Life at Small-Market Newspapers: Results from a Survey of Small Market Newsrooms

Damian Radcliffe; Christopher Ali; Rosalind Donald

Life at Small-Market Newspapers: Results from a Survey of Small Market Newsrooms
Radcliffe, Damian
Ali, Christopher
Donald, Rosalind
Tow Center for Digital Journalism
Persistent URL:
Tow Center for Digital Journalism White Papers
Geographic Area:
United States
Tow Center for Digital Journalism, Columbia University
Publisher Location:
New York
The observations in this paper are based on the results of an online survey conducted between Monday, November 14 and Sunday, December 4, 2016. Survey respondents identified a number of key challenges for the sector, including: Shrinking newsrooms: More than half (59 percent) of our survey participants told us that the number of staff in their newsroom had shrunk since 2014. Recruitment: Low pay, long hours, and limited opportunities for career progression can impede the attraction and retention of young journalists. A long-hours culture: Many respondents reported that they regularly work more than 50 hours a week. Job security: Just over half of respondents (51 percent) said they feel secure in their positions. A further 29 percent had a neutral view (neither positive nor negative) about their job security. Despite these considerations, we encountered a sense of optimism among much of our sample. This confidence is rooted in an understanding that small-market newspapers are often close to their communities—with journalists sharing similar goals and lives to their audience—and a recognition that much of their reporting is not replicated elsewhere. Nevertheless, respondents were also aware of emerging issues, such as establishing relevancy with the next generation of news consumers. Social media and emerging storytelling formats such as live video may help do this, and we found strong levels of interest in some of these spaces. Subsequently, we believe a more nuanced conversation about this sector in required. The newspaper industry, even within this smaller stratum of newspapers, is far from homogeneous. Our conversations with local journalists found a cohort eager to know more about the experiences of their peers. As a result, we welcome moves to increase coverage of the local media sector by leading trade publications. Richer coverage and research of this industry will help to inform and inspire local journalists, policymakers, and funders alike.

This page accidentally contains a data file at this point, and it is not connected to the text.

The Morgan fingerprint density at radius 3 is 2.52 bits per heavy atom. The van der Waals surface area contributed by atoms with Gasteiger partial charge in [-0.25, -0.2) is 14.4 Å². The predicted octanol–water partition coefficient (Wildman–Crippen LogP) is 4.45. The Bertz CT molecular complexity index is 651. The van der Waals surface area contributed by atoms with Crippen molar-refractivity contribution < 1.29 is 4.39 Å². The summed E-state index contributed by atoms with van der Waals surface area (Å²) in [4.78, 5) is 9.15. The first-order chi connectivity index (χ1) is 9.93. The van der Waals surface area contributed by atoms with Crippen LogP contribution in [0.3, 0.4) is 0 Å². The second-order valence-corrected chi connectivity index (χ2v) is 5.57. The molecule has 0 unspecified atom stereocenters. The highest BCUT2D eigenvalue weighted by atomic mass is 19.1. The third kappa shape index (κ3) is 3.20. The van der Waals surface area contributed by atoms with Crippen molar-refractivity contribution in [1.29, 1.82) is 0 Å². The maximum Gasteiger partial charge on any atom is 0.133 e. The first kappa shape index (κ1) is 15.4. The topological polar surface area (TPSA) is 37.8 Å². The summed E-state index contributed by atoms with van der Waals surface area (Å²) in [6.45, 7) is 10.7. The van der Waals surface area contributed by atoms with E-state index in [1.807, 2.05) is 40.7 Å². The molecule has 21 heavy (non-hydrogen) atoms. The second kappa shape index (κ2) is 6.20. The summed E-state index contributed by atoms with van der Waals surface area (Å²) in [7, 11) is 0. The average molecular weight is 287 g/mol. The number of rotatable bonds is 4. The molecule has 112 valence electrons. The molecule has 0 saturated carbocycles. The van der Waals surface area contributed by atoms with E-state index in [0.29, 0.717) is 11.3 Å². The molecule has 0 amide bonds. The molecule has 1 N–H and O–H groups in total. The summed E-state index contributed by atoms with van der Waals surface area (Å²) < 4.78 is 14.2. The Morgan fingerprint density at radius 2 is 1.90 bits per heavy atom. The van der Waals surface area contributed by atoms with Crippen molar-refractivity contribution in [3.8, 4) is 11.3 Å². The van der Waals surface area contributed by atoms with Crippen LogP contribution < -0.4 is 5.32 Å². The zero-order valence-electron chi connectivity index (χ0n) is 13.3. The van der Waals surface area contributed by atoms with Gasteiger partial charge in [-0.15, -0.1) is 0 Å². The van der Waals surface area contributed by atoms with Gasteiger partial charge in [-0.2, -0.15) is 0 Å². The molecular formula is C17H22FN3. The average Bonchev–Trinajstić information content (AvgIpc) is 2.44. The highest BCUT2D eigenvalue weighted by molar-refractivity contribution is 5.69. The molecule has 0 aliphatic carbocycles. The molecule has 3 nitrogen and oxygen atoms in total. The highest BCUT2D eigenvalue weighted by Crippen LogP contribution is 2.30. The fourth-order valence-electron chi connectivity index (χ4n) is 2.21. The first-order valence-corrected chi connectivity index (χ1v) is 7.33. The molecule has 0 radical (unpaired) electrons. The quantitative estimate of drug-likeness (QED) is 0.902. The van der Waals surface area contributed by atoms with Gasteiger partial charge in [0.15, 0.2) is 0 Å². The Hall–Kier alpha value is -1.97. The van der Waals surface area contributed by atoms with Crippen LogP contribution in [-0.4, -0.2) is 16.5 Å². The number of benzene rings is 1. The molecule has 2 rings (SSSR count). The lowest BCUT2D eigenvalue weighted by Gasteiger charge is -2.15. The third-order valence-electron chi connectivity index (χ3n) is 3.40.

Journalism--Technological innovations
Local mass media
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Suggested Citation:
Damian Radcliffe, Christopher Ali, Rosalind Donald, , Life at Small-Market Newspapers: Results from a Survey of Small Market Newsrooms, Columbia University Academic Commons, .

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